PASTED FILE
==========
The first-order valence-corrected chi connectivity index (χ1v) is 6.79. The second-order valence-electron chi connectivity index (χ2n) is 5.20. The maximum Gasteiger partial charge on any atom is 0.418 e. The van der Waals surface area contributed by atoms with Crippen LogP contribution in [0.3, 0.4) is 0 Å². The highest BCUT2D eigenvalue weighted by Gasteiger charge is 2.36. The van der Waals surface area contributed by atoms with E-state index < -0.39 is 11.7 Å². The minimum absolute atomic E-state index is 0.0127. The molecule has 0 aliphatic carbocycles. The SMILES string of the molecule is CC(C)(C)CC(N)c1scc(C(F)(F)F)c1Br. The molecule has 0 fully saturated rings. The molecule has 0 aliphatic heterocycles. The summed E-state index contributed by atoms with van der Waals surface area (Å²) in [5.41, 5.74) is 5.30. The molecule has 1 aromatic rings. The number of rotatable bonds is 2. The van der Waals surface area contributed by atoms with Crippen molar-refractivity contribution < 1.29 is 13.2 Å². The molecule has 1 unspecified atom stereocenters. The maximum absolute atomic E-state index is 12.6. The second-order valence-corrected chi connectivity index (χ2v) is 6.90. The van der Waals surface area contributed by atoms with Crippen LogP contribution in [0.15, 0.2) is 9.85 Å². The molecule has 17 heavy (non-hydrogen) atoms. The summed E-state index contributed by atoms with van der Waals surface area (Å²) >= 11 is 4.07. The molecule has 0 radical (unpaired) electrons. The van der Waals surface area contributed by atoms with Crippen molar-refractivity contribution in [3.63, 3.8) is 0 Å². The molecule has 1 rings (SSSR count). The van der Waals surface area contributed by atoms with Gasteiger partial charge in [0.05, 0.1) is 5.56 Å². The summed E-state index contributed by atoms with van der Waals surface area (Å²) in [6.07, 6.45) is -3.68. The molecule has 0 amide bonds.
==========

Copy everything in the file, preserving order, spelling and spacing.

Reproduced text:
The first-order valence-corrected chi connectivity index (χ1v) is 6.79. The second-order valence-electron chi connectivity index (χ2n) is 5.20. The maximum Gasteiger partial charge on any atom is 0.418 e. The van der Waals surface area contributed by atoms with Crippen LogP contribution in [0.3, 0.4) is 0 Å². The highest BCUT2D eigenvalue weighted by Gasteiger charge is 2.36. The van der Waals surface area contributed by atoms with E-state index < -0.39 is 11.7 Å². The minimum absolute atomic E-state index is 0.0127. The molecule has 0 aliphatic carbocycles. The SMILES string of the molecule is CC(C)(C)CC(N)c1scc(C(F)(F)F)c1Br. The molecule has 0 fully saturated rings. The molecule has 0 aliphatic heterocycles. The summed E-state index contributed by atoms with van der Waals surface area (Å²) in [5.41, 5.74) is 5.30. The molecule has 1 aromatic rings. The number of rotatable bonds is 2. The van der Waals surface area contributed by atoms with Crippen molar-refractivity contribution < 1.29 is 13.2 Å². The molecule has 1 unspecified atom stereocenters. The maximum absolute atomic E-state index is 12.6. The second-order valence-corrected chi connectivity index (χ2v) is 6.90. The van der Waals surface area contributed by atoms with Crippen LogP contribution in [0.15, 0.2) is 9.85 Å². The molecule has 17 heavy (non-hydrogen) atoms. The summed E-state index contributed by atoms with van der Waals surface area (Å²) >= 11 is 4.07. The molecule has 0 radical (unpaired) electrons. The van der Waals surface area contributed by atoms with Crippen molar-refractivity contribution in [3.63, 3.8) is 0 Å². The molecule has 1 rings (SSSR count). The van der Waals surface area contributed by atoms with Gasteiger partial charge in [0.05, 0.1) is 5.56 Å². The summed E-state index contributed by atoms with van der Waals surface area (Å²) in [6.07, 6.45) is -3.68. The molecule has 0 amide bonds.